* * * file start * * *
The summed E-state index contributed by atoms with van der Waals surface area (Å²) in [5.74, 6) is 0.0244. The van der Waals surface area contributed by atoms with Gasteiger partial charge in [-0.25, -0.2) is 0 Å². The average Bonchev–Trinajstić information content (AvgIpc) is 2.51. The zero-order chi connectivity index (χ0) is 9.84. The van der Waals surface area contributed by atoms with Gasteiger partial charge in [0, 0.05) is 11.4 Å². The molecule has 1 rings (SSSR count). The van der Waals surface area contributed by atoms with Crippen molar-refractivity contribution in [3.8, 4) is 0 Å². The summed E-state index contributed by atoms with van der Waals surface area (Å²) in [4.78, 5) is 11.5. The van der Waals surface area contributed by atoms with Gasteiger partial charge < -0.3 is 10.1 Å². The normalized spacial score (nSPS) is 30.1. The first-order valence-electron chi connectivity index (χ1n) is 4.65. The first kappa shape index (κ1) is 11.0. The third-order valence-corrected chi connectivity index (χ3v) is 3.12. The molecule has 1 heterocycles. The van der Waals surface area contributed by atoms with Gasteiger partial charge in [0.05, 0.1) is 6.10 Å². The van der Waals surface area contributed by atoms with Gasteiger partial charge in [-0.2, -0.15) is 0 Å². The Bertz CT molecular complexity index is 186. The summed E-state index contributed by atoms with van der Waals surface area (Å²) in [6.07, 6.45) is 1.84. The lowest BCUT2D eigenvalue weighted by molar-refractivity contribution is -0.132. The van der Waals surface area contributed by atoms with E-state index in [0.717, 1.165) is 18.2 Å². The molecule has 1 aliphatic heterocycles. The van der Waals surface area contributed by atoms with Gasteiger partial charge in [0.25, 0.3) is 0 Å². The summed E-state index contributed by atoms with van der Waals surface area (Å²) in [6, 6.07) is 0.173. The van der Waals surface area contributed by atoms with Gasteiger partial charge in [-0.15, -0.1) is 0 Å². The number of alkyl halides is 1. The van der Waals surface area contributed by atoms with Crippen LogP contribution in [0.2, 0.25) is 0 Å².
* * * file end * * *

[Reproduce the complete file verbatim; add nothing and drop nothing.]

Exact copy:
The summed E-state index contributed by atoms with van der Waals surface area (Å²) in [5.74, 6) is 0.0244. The van der Waals surface area contributed by atoms with Gasteiger partial charge in [-0.25, -0.2) is 0 Å². The average Bonchev–Trinajstić information content (AvgIpc) is 2.51. The zero-order chi connectivity index (χ0) is 9.84. The van der Waals surface area contributed by atoms with Gasteiger partial charge in [0, 0.05) is 11.4 Å². The molecule has 1 rings (SSSR count). The van der Waals surface area contributed by atoms with Crippen molar-refractivity contribution in [3.8, 4) is 0 Å². The summed E-state index contributed by atoms with van der Waals surface area (Å²) in [4.78, 5) is 11.5. The van der Waals surface area contributed by atoms with Gasteiger partial charge < -0.3 is 10.1 Å². The normalized spacial score (nSPS) is 30.1. The first-order valence-electron chi connectivity index (χ1n) is 4.65. The first kappa shape index (κ1) is 11.0. The third-order valence-corrected chi connectivity index (χ3v) is 3.12. The molecule has 1 heterocycles. The van der Waals surface area contributed by atoms with Gasteiger partial charge in [0.05, 0.1) is 6.10 Å². The van der Waals surface area contributed by atoms with Gasteiger partial charge in [-0.2, -0.15) is 0 Å². The Bertz CT molecular complexity index is 186. The summed E-state index contributed by atoms with van der Waals surface area (Å²) in [6.07, 6.45) is 1.84. The lowest BCUT2D eigenvalue weighted by molar-refractivity contribution is -0.132. The van der Waals surface area contributed by atoms with E-state index in [0.717, 1.165) is 18.2 Å². The molecule has 1 aliphatic heterocycles. The van der Waals surface area contributed by atoms with Gasteiger partial charge in [0.25, 0.3) is 0 Å². The summed E-state index contributed by atoms with van der Waals surface area (Å²) in [6, 6.07) is 0.173. The van der Waals surface area contributed by atoms with Gasteiger partial charge in [-0.15, -0.1) is 0 Å². The number of alkyl halides is 1. The van der Waals surface area contributed by atoms with Crippen LogP contribution in [0.2, 0.25) is 0 Å².